Financial markets in times of stress
In this paper, we examine which markets are most synchronized internationally and exhibit the greater extent of comovement. We focus on daily data for four asset markets: bonds, equities, foreign exchange, and domestic money market. Our sample covers thirty-five developed and emerging market countries during 1997-1999. The extent of comovement and responsiveness to external shocks is examined in different ways. To measure the response of these markets to adverse external shocks, we date the peaks in domestic interest rates and bond spreads and the largest daily declines in equity prices and assess the extent of clustering around the same period. We also analyze which markets show evidence of greatest comovement in general, irrespective of whether there are adverse shocks or not.
(This abstract was borrowed from another version of this item.)
If you experience problems downloading a file, check if you have the proper application to view it first. In case of further problems read the IDEAS help page. Note that these files are not on the IDEAS site. Please be patient as the files may be large.
As the access to this document is restricted, you may want to look for a different version under "Related research" (further below) or search for a different version of it.
References listed on IDEAS
Please report citation or reference errors to , or , if you are the registered author of the cited work, log in to your RePEc Author Service profile, click on "citations" and make appropriate adjustments.:
- Barry Eichengreen & Andrew K. Rose & Charles Wyplosz, 1996.
"Contagious Currency Crises,"
NBER Working Papers
5681, National Bureau of Economic Research, Inc.
- Guillermo A. Calvo & Carmen M. Reinhart, 2002.
"Fear Of Floating,"
The Quarterly Journal of Economics,
MIT Press, vol. 117(2), pages 379-408, May.
- Dornbusch, Rudiger & Park, Yung Chul & Claessens, Stijn, 2000. "Contagion: Understanding How It Spreads," World Bank Research Observer, World Bank Group, vol. 15(2), pages 177-97, August.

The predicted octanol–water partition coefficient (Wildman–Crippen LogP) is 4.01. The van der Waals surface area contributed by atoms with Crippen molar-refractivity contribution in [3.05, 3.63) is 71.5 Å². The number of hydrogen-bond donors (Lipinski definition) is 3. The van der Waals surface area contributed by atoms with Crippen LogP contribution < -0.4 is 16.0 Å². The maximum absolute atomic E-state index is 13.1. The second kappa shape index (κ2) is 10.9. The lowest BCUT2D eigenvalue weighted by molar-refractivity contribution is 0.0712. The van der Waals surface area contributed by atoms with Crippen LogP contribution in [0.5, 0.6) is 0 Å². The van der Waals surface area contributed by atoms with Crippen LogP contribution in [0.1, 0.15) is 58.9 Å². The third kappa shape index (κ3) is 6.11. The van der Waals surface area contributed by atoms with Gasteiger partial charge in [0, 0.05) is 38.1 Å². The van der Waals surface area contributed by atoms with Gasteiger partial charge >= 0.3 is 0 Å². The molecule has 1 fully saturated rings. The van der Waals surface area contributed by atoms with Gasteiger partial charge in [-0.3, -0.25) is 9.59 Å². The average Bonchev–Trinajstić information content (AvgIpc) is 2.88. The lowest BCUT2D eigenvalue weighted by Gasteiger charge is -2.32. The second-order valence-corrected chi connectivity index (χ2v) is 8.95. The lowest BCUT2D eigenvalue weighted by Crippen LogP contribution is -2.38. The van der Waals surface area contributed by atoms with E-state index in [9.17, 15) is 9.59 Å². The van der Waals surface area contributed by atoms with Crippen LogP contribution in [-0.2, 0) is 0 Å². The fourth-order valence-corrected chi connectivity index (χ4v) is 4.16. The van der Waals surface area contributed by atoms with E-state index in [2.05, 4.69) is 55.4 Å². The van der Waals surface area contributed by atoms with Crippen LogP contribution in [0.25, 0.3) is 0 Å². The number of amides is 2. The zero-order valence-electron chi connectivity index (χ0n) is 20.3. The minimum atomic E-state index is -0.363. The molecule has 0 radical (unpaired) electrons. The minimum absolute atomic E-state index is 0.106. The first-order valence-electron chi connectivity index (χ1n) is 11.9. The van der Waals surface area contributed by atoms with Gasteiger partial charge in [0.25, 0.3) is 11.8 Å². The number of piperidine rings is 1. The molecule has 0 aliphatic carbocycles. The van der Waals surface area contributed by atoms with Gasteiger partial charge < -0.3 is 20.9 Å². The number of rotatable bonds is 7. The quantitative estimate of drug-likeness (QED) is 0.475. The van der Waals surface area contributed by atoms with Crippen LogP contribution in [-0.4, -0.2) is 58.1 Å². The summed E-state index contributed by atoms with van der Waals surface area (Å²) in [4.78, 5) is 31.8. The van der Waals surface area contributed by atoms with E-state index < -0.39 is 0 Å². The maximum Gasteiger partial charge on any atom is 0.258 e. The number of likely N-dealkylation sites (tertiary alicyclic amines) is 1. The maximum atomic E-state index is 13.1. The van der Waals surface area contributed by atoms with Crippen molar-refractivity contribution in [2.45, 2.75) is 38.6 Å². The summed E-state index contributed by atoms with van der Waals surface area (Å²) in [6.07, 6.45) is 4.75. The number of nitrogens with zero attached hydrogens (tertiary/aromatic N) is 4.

- Reinhart, Carmen & Edison, Hali, 2001.
"Stopping hot money,"
13862, University Library of Munich, Germany.
- Frankel, Jeffrey A, 1992. "Measuring International Capital Mobility: A Review," American Economic Review, American Economic Association, vol. 82(2), pages 197-202, May.
- Bank for International Settlements, 1999. "A Review of Financial Market Events in Autumn 1998," CGFS Papers, Bank for International Settlements, number 12, Autumn.
- Reinhart, Carmen M & Reinhart, Vincent R, 1999.
"On the Use of Reserve Requirements in Dealing with Capital Flow Problems,"
International Journal of Finance & Economics,
John Wiley & Sons, Ltd., vol. 4(1), pages 27-54, January.
- Reinhart, Carmen & Reinhart, Vincent, 1999. "On the use of reserve requirements in dealing with capital flow problems," MPRA Paper 13703, University Library of Munich, Germany.
- Reinhart, Carmen, 2000. "The mirage of floating exchange rates," MPRA Paper 13736, University Library of Munich, Germany.
- Carmen M. Reinhart, 2000. "Mirage of Floating Exchange Rates," American Economic Review, American Economic Association, vol. 90(2), pages 65-70, May.
- Reinhart, Carmen & Kaminsky, Graciela, 2001.
"Bank Lending and Contagion: Evidence from the Asian Crisis,"
7580, University Library of Munich, Germany.
- Graciela L. Kaminsky & Carmen M. Reinhart, 2001. "Bank Lending and Contagion: Evidence from the Asian Crisis," NBER Chapters, in: Regional and Global Capital Flows: Macroeconomic Causes and Consequences, NBER-EASE Volume 10, pages 73-99 National Bureau of Economic Research, Inc.
- Sebastian Edwards & Raul Susmel, 2001.
"Volatility Dependence and Contagion in Emerging Equity Markets,"
NBER Working Papers
8506, National Bureau of Economic Research, Inc.
- Edwards, Sebastian & Susmel, Raul, 2001. "Volatility dependence and contagion in emerging equity markets," Journal of Development Economics, Elsevier, vol. 66(2), pages 505-532, December.
- Eichengreen, Barry & Rose, Andrew & Wyplosz, Charles, 1996. " Contagious Currency Crises: First Tests," Scandinavian Journal of Economics, Wiley Blackwell, vol. 98(4), pages 463-84, December.
When requesting a correction, please mention this item's handle: RePEc:eee:deveco:v:69:y:2002:i:2:p:451-470. See general information about how to correct material in RePEc.
For technical questions regarding this item, or to correct its authors, title, abstract, bibliographic or download information, contact: (Zhang, Lei)
If you have authored this item and are not yet registered with RePEc, we encourage you to do it here. This allows to link your profile to this item. It also allows you to accept potential citations to this item that we are uncertain about.
If references are entirely missing, you can add them using this form.
If the full references list an item that is present in RePEc, but the system did not link to it, you can help with this form.
If you know of missing items citing this one, you can help us creating those links by adding the relevant references in the same way as above, for each refering item. If you are a registered author of this item, you may also want to check the "citations" tab in your profile, as there may be some citations waiting for confirmation.
Please note that corrections may take a couple of weeks to filter through the various RePEc services.